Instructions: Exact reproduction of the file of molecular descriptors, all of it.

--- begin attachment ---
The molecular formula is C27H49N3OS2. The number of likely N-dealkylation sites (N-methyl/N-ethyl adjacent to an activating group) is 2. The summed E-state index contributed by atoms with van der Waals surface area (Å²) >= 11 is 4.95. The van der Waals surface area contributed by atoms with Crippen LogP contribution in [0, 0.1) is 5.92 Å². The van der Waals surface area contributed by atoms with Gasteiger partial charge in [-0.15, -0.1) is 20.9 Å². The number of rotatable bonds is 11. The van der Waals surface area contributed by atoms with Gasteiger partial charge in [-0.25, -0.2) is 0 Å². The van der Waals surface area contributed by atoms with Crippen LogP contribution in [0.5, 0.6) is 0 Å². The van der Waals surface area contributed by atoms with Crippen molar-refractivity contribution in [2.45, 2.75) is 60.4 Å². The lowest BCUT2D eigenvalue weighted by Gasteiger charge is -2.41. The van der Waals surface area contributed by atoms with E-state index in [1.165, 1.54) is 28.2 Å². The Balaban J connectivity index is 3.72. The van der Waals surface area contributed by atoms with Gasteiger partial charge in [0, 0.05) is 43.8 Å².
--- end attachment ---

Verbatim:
The molecular formula is C27H49N3OS2. The number of likely N-dealkylation sites (N-methyl/N-ethyl adjacent to an activating group) is 2. The summed E-state index contributed by atoms with van der Waals surface area (Å²) >= 11 is 4.95. The van der Waals surface area contributed by atoms with Crippen LogP contribution in [0, 0.1) is 5.92 Å². The van der Waals surface area contributed by atoms with Gasteiger partial charge in [-0.15, -0.1) is 20.9 Å². The number of rotatable bonds is 11. The van der Waals surface area contributed by atoms with Gasteiger partial charge in [-0.25, -0.2) is 0 Å². The van der Waals surface area contributed by atoms with Crippen LogP contribution in [0.5, 0.6) is 0 Å². The van der Waals surface area contributed by atoms with Crippen molar-refractivity contribution in [2.45, 2.75) is 60.4 Å². The lowest BCUT2D eigenvalue weighted by Gasteiger charge is -2.41. The van der Waals surface area contributed by atoms with E-state index in [1.165, 1.54) is 28.2 Å². The Balaban J connectivity index is 3.72. The van der Waals surface area contributed by atoms with Gasteiger partial charge in [0, 0.05) is 43.8 Å².